Mark Richardson uses 'mechanical-minded' analogy to describe politics

Mark Richardson has used an analogy for the "mechanical-minded" to describe the Government's current political strategy, which he believes has "backfired". 

Richardson said the current Labour-led Government's main strategy is about intervention - "they believe in driving the economy via intervention," he said on The AM Show on Friday. 

"The fuel of the intervention is funds and money," he said, adding that the strategy is backfiring, as a "mechanically-minded" person would describe it. 

His comments came after criticisms around the Government's spending. 

A two-day strike is looming with nurses rejecting the latest pay rise offer, which Labour has described as the best they've had in more than a decade. Teachers are also considering industrial action, with meetings being held around the country to decide on a course of action. 

"Rather than getting that fuel into the combustion chamber, and having it exploding off and driving in the direction they want it to drive, it's backfiring - they are suffering from backfire," Richardson said of the Government. 

National MP Judith Collins made similar criticisms of the Government on Friday after Finance Minister Grant Robertson told The AM Show there's no more money left to offer nurses who have rejected the Government's latest offer. 

"If only Phil [Twyford, Housing Minister] hadn't taken $2 billion for KiwiBuild and $2.8 billion for the tertiary free loans. They've spent it, that's the problem, on those big-ticket items," Ms Collins said.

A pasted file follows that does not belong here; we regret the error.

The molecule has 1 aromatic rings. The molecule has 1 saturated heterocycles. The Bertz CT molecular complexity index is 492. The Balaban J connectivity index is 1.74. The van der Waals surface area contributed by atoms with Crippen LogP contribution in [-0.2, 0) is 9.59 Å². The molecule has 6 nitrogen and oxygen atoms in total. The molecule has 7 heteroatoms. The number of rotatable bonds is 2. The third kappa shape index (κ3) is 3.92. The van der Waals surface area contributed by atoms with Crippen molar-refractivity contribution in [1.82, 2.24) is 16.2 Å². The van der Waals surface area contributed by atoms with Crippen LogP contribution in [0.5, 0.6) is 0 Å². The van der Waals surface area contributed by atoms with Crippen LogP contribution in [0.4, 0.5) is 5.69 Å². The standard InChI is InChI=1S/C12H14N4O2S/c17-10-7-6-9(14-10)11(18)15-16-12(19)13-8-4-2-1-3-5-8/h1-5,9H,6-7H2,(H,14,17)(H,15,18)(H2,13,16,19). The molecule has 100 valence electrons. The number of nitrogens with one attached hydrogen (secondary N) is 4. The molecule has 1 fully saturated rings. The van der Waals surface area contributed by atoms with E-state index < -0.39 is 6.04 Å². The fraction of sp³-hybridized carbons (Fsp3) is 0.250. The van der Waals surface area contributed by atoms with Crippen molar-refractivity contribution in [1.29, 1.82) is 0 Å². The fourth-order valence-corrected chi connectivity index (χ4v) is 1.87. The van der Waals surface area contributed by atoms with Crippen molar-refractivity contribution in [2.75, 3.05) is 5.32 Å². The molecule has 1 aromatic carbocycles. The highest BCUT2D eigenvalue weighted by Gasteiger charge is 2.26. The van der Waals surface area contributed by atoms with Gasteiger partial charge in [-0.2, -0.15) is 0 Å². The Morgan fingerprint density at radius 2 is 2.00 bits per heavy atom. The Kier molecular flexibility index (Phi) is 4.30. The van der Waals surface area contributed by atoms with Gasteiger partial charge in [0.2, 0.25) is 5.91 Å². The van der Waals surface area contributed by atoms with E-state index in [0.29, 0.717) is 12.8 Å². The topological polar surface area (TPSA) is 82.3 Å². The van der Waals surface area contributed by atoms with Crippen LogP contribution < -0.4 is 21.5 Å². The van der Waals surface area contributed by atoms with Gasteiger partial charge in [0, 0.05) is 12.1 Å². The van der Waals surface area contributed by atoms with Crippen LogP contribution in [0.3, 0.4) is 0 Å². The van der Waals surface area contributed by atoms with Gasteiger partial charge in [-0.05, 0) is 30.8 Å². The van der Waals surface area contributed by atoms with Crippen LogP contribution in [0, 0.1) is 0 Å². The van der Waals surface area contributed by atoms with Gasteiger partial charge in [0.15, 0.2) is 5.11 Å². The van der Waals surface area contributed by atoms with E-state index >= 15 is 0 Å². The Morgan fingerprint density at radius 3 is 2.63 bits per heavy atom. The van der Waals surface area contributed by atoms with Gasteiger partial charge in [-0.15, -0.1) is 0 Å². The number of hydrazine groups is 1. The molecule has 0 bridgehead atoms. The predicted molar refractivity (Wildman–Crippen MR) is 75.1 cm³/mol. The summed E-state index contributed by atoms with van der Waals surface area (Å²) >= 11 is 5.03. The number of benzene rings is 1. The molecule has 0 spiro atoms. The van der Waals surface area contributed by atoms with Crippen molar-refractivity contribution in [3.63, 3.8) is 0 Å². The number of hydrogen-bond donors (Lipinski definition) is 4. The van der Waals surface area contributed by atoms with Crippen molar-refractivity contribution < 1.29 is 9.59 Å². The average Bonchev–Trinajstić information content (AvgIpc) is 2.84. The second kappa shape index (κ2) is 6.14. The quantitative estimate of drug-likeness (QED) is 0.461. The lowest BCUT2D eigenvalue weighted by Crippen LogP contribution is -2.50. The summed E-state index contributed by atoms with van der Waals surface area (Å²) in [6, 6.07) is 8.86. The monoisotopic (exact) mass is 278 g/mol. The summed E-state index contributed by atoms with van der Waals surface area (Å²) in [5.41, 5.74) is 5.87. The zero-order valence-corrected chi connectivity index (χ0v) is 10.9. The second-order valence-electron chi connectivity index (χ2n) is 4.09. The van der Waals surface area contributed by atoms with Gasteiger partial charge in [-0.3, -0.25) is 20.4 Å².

Richardson said Ms Collins made "an important point" about "what's happening currently". 

"[The Government's] intervention is not driving us in the direction that they want," he said. 

The AM Show host Duncan Garner suggested the Government's strategy could become more "finely tuned" after three or four years and "take off", considering it's a new Government that's still getting its feet. 

But Richardson said even if the Government does manage its finances effectively and thrive, there is no one to lead it. 

"Who's at the wheel?" he said, in light of Prime Minister Jacinda Ardern having her baby on Thursday and officially taking maternity leave. 

However, New Zealand isn't exactly left leaderless. Deputy Prime Minister Winston Peters became Acting Prime Minister the moment Ms Ardern went into labour. 


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